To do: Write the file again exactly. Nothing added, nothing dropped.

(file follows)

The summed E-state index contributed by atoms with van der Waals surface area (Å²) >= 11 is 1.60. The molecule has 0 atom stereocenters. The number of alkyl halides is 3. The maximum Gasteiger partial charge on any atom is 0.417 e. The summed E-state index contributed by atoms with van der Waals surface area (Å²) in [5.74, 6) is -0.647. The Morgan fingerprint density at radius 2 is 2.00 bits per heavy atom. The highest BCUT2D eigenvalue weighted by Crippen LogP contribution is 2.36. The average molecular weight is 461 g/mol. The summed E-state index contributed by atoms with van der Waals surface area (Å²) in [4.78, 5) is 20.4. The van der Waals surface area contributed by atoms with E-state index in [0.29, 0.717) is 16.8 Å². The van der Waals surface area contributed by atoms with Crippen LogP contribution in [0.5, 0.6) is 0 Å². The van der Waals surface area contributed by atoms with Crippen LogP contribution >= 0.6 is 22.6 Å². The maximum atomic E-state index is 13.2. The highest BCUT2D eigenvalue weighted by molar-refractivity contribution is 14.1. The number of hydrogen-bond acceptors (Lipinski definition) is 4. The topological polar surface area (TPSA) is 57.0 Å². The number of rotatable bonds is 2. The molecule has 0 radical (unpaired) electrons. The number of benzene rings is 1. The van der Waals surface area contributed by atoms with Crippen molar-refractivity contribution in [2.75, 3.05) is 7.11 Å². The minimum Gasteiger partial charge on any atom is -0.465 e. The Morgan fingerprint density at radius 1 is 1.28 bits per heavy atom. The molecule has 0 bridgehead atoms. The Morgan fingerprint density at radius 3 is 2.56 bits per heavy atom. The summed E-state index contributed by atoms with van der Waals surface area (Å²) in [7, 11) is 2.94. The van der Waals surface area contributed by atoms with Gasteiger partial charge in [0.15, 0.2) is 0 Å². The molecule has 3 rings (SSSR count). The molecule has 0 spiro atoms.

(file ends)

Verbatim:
The summed E-state index contributed by atoms with van der Waals surface area (Å²) >= 11 is 1.60. The molecule has 0 atom stereocenters. The number of alkyl halides is 3. The maximum Gasteiger partial charge on any atom is 0.417 e. The summed E-state index contributed by atoms with van der Waals surface area (Å²) in [5.74, 6) is -0.647. The Morgan fingerprint density at radius 2 is 2.00 bits per heavy atom. The highest BCUT2D eigenvalue weighted by Crippen LogP contribution is 2.36. The average molecular weight is 461 g/mol. The summed E-state index contributed by atoms with van der Waals surface area (Å²) in [4.78, 5) is 20.4. The van der Waals surface area contributed by atoms with E-state index in [0.29, 0.717) is 16.8 Å². The van der Waals surface area contributed by atoms with Crippen LogP contribution in [0.5, 0.6) is 0 Å². The van der Waals surface area contributed by atoms with Crippen LogP contribution >= 0.6 is 22.6 Å². The maximum atomic E-state index is 13.2. The highest BCUT2D eigenvalue weighted by molar-refractivity contribution is 14.1. The number of hydrogen-bond acceptors (Lipinski definition) is 4. The topological polar surface area (TPSA) is 57.0 Å². The number of rotatable bonds is 2. The molecule has 0 radical (unpaired) electrons. The number of benzene rings is 1. The van der Waals surface area contributed by atoms with Crippen molar-refractivity contribution in [2.75, 3.05) is 7.11 Å². The minimum Gasteiger partial charge on any atom is -0.465 e. The Morgan fingerprint density at radius 1 is 1.28 bits per heavy atom. The molecule has 0 bridgehead atoms. The Morgan fingerprint density at radius 3 is 2.56 bits per heavy atom. The summed E-state index contributed by atoms with van der Waals surface area (Å²) in [7, 11) is 2.94. The van der Waals surface area contributed by atoms with Gasteiger partial charge in [0.15, 0.2) is 0 Å². The molecule has 3 rings (SSSR count). The molecule has 0 spiro atoms.